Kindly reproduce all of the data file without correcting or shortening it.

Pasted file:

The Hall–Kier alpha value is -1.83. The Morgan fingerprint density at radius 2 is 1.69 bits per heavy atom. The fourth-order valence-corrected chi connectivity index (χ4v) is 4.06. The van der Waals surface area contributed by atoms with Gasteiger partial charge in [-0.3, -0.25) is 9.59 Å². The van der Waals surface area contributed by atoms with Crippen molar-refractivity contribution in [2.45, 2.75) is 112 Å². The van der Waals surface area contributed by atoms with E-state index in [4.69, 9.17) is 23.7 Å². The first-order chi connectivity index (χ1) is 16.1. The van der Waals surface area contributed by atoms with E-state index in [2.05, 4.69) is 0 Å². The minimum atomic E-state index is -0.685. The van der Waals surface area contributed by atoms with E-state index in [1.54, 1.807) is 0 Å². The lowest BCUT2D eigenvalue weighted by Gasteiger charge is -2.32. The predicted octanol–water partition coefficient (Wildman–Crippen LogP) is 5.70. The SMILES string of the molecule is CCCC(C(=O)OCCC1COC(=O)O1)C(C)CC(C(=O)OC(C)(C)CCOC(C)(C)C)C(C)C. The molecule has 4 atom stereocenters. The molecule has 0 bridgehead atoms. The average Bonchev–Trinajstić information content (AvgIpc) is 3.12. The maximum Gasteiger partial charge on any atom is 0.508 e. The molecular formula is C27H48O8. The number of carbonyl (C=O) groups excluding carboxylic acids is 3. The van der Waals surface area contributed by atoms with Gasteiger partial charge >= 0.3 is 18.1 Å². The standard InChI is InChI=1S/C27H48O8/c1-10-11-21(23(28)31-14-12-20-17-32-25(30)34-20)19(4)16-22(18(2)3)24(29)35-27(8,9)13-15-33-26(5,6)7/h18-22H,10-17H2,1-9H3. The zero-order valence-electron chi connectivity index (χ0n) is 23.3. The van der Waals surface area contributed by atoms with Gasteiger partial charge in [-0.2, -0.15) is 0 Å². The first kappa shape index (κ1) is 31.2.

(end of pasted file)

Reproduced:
The Hall–Kier alpha value is -1.83. The Morgan fingerprint density at radius 2 is 1.69 bits per heavy atom. The fourth-order valence-corrected chi connectivity index (χ4v) is 4.06. The van der Waals surface area contributed by atoms with Gasteiger partial charge in [-0.3, -0.25) is 9.59 Å². The van der Waals surface area contributed by atoms with Crippen molar-refractivity contribution in [2.45, 2.75) is 112 Å². The van der Waals surface area contributed by atoms with E-state index in [4.69, 9.17) is 23.7 Å². The first-order chi connectivity index (χ1) is 16.1. The van der Waals surface area contributed by atoms with E-state index in [2.05, 4.69) is 0 Å². The minimum atomic E-state index is -0.685. The van der Waals surface area contributed by atoms with E-state index in [1.54, 1.807) is 0 Å². The lowest BCUT2D eigenvalue weighted by Gasteiger charge is -2.32. The predicted octanol–water partition coefficient (Wildman–Crippen LogP) is 5.70. The SMILES string of the molecule is CCCC(C(=O)OCCC1COC(=O)O1)C(C)CC(C(=O)OC(C)(C)CCOC(C)(C)C)C(C)C. The molecule has 4 atom stereocenters. The molecule has 0 bridgehead atoms. The average Bonchev–Trinajstić information content (AvgIpc) is 3.12. The maximum Gasteiger partial charge on any atom is 0.508 e. The molecular formula is C27H48O8. The number of carbonyl (C=O) groups excluding carboxylic acids is 3. The van der Waals surface area contributed by atoms with Gasteiger partial charge >= 0.3 is 18.1 Å². The standard InChI is InChI=1S/C27H48O8/c1-10-11-21(23(28)31-14-12-20-17-32-25(30)34-20)19(4)16-22(18(2)3)24(29)35-27(8,9)13-15-33-26(5,6)7/h18-22H,10-17H2,1-9H3. The zero-order valence-electron chi connectivity index (χ0n) is 23.3. The van der Waals surface area contributed by atoms with Gasteiger partial charge in [-0.2, -0.15) is 0 Å². The first kappa shape index (κ1) is 31.2.